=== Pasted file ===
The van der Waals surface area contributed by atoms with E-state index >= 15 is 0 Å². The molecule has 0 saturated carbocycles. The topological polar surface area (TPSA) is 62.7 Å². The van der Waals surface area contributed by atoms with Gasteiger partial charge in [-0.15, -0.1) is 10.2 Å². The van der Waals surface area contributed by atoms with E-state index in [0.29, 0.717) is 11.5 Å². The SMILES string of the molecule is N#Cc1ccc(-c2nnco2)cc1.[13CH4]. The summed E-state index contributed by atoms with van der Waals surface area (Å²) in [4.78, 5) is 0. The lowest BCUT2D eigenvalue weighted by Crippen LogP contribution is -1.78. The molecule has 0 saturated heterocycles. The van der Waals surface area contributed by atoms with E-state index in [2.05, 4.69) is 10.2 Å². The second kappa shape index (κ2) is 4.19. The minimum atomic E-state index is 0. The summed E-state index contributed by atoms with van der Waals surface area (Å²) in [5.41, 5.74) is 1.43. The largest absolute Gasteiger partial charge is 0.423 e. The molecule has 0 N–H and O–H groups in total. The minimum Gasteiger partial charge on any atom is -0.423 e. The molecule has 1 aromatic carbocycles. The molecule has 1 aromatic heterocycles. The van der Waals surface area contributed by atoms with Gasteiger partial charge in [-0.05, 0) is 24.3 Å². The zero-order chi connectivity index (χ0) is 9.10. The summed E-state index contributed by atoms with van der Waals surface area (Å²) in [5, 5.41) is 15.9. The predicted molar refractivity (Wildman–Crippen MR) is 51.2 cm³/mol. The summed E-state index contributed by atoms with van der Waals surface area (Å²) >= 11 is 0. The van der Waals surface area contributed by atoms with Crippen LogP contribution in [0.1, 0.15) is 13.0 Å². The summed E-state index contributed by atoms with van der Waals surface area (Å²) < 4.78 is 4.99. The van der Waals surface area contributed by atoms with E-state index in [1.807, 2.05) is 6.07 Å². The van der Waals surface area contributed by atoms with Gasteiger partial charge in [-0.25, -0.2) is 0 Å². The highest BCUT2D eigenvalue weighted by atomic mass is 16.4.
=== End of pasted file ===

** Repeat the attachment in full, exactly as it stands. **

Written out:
The van der Waals surface area contributed by atoms with E-state index >= 15 is 0 Å². The molecule has 0 saturated carbocycles. The topological polar surface area (TPSA) is 62.7 Å². The van der Waals surface area contributed by atoms with Gasteiger partial charge in [-0.15, -0.1) is 10.2 Å². The van der Waals surface area contributed by atoms with E-state index in [0.29, 0.717) is 11.5 Å². The SMILES string of the molecule is N#Cc1ccc(-c2nnco2)cc1.[13CH4]. The summed E-state index contributed by atoms with van der Waals surface area (Å²) in [4.78, 5) is 0. The lowest BCUT2D eigenvalue weighted by Crippen LogP contribution is -1.78. The molecule has 0 saturated heterocycles. The van der Waals surface area contributed by atoms with E-state index in [2.05, 4.69) is 10.2 Å². The second kappa shape index (κ2) is 4.19. The minimum atomic E-state index is 0. The summed E-state index contributed by atoms with van der Waals surface area (Å²) in [5.41, 5.74) is 1.43. The largest absolute Gasteiger partial charge is 0.423 e. The molecule has 0 N–H and O–H groups in total. The minimum Gasteiger partial charge on any atom is -0.423 e. The molecule has 1 aromatic carbocycles. The molecule has 1 aromatic heterocycles. The van der Waals surface area contributed by atoms with Gasteiger partial charge in [-0.05, 0) is 24.3 Å². The zero-order chi connectivity index (χ0) is 9.10. The summed E-state index contributed by atoms with van der Waals surface area (Å²) in [5, 5.41) is 15.9. The predicted molar refractivity (Wildman–Crippen MR) is 51.2 cm³/mol. The summed E-state index contributed by atoms with van der Waals surface area (Å²) >= 11 is 0. The van der Waals surface area contributed by atoms with Crippen LogP contribution in [0.1, 0.15) is 13.0 Å². The summed E-state index contributed by atoms with van der Waals surface area (Å²) < 4.78 is 4.99. The van der Waals surface area contributed by atoms with E-state index in [1.807, 2.05) is 6.07 Å². The van der Waals surface area contributed by atoms with Gasteiger partial charge in [-0.25, -0.2) is 0 Å². The highest BCUT2D eigenvalue weighted by atomic mass is 16.4.